At a glance – The human fingerprint in global warming
Posted on 11 July 2023 by John Mason, BaerbelW
On February 14, 2023 we announced our Rebuttal Update Project. This included an ask for feedback about the added “At a glance” section in the updated basic rebuttal versions. This weekly blog post series highlights this new section of one of the updated basic rebuttal versions and serves as a “bump” for our ask. This week features “The human fingerprint in global warming“. More will follow in the upcoming weeks. Please follow the Further Reading link at the bottom to read the full rebuttal and to join the discussion in the comment thread there.
At a glance
Since the pre-industrial era, we have burned ever-increasing amounts of fossil fuels. This we can see for ourselves, often just by looking out of the window or hear, by listening to the flow of traffic. The sights and sounds of fossil fuel burning, constant, perpetual.
We cannot see or taste carbon dioxide, one of the two main products of that combustion, the other being water vapour. But it’s constantly heading up into our atmosphere – in 2021 alone the figure for such emissions, according to the International Energy Agency, was 36,300,000,000 tonnes of the stuff. Just imagine for a moment that amount of sand piled up in a heap!
Once up there, one key difference between carbon dioxide and water vapour becomes critically important. Water vapour condenses to form clouds and freezes to form ice crystals. Rain, hail, sleet and snow all fall from clouds – it’s a constant, ongoing cyclic process, even though different places see much more – or much less precipitation.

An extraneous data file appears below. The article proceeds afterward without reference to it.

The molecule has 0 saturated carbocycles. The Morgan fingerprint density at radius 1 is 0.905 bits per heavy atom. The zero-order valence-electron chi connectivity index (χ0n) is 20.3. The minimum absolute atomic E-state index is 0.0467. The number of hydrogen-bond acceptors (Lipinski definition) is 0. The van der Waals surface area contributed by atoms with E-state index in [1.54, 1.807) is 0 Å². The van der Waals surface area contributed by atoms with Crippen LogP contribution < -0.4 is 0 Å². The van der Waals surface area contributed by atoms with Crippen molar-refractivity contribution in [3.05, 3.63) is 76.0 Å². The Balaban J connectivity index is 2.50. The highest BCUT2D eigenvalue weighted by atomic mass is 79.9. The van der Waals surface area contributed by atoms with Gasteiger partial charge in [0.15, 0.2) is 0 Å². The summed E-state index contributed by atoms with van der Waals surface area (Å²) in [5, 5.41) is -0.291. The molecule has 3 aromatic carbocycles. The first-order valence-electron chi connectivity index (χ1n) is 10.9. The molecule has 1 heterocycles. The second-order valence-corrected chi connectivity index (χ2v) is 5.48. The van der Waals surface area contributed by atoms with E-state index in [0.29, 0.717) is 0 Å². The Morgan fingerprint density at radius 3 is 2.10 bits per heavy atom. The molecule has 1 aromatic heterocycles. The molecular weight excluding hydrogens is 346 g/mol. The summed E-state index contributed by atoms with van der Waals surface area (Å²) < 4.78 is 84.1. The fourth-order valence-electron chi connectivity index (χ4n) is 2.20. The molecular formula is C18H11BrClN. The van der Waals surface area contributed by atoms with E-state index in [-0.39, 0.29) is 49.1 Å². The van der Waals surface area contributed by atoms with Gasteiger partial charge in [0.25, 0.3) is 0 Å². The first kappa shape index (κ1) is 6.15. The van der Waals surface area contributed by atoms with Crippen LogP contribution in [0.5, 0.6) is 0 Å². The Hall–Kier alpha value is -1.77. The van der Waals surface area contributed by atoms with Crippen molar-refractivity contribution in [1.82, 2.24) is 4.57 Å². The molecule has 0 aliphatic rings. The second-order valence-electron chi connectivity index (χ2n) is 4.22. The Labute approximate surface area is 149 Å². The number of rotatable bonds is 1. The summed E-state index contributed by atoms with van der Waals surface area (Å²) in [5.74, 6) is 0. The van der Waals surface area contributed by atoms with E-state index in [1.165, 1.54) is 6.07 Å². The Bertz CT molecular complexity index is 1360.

Carbon dioxide has no liquid state at the pressures encountered in Earth’s atmosphere. Instead, at normal atmospheric pressures, it sublimes from solid to gas at −78 °C. Solid carbon dioxide is also known as dry ice, but cannot form in the range of temperatures found within Earth’s atmosphere, although it is produced industrially for various purposes. So as opposed to water vapour, carbon dioxide is an example of a non-condensing gas: once up there it stays up there for a long time. That’s why our vast CO2 emissions are causing levels of the gas to build and build.
If you needed a smoking gun in order to accept the above, there is one: carbon dioxide derived from fossil fuel burning has a very distinct chemical fingerprint that is readily measurable in air samples. To find out how we do that, read the further details below. Such measurements, with a trend precisely following the pathway we would expect due to our increasing emissions, show that far from being someone else’s problem, one way or another we are all bang to rights in this case.
Please use this form to provide feedback about this new “At a glance” section. Read a more technical version below or dig deeper via the tabs above
In case you’d like to explore more of our recently updated rebuttals, here are the links to all of them: